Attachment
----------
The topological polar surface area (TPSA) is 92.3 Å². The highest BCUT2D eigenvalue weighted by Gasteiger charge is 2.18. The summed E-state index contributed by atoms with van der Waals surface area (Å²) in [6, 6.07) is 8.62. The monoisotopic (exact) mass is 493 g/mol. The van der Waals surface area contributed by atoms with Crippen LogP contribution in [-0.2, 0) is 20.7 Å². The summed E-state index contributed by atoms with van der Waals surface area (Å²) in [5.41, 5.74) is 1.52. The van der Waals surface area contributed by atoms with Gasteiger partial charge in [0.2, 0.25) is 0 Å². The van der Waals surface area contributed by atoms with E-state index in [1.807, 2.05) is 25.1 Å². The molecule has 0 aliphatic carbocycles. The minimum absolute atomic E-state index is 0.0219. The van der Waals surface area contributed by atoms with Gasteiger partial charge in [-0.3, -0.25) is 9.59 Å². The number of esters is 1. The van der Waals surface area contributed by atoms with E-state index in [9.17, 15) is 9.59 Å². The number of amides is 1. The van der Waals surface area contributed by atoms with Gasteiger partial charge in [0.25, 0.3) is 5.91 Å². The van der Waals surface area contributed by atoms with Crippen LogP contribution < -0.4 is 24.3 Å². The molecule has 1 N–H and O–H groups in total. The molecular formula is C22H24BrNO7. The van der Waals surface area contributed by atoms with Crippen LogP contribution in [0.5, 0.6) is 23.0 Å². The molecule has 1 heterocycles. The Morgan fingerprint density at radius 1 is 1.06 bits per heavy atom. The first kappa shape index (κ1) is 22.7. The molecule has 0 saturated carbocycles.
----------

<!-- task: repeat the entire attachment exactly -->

The topological polar surface area (TPSA) is 92.3 Å². The highest BCUT2D eigenvalue weighted by Gasteiger charge is 2.18. The summed E-state index contributed by atoms with van der Waals surface area (Å²) in [6, 6.07) is 8.62. The monoisotopic (exact) mass is 493 g/mol. The van der Waals surface area contributed by atoms with Crippen LogP contribution in [-0.2, 0) is 20.7 Å². The summed E-state index contributed by atoms with van der Waals surface area (Å²) in [5.41, 5.74) is 1.52. The van der Waals surface area contributed by atoms with Gasteiger partial charge in [0.2, 0.25) is 0 Å². The van der Waals surface area contributed by atoms with E-state index in [1.807, 2.05) is 25.1 Å². The molecule has 0 aliphatic carbocycles. The minimum absolute atomic E-state index is 0.0219. The van der Waals surface area contributed by atoms with Gasteiger partial charge in [-0.3, -0.25) is 9.59 Å². The number of esters is 1. The van der Waals surface area contributed by atoms with E-state index in [9.17, 15) is 9.59 Å². The number of amides is 1. The van der Waals surface area contributed by atoms with Gasteiger partial charge in [0.25, 0.3) is 5.91 Å². The van der Waals surface area contributed by atoms with Crippen LogP contribution < -0.4 is 24.3 Å². The molecule has 1 N–H and O–H groups in total. The molecular formula is C22H24BrNO7. The van der Waals surface area contributed by atoms with Crippen LogP contribution in [0.5, 0.6) is 23.0 Å². The molecule has 1 heterocycles. The Morgan fingerprint density at radius 1 is 1.06 bits per heavy atom. The first kappa shape index (κ1) is 22.7. The molecule has 0 saturated carbocycles.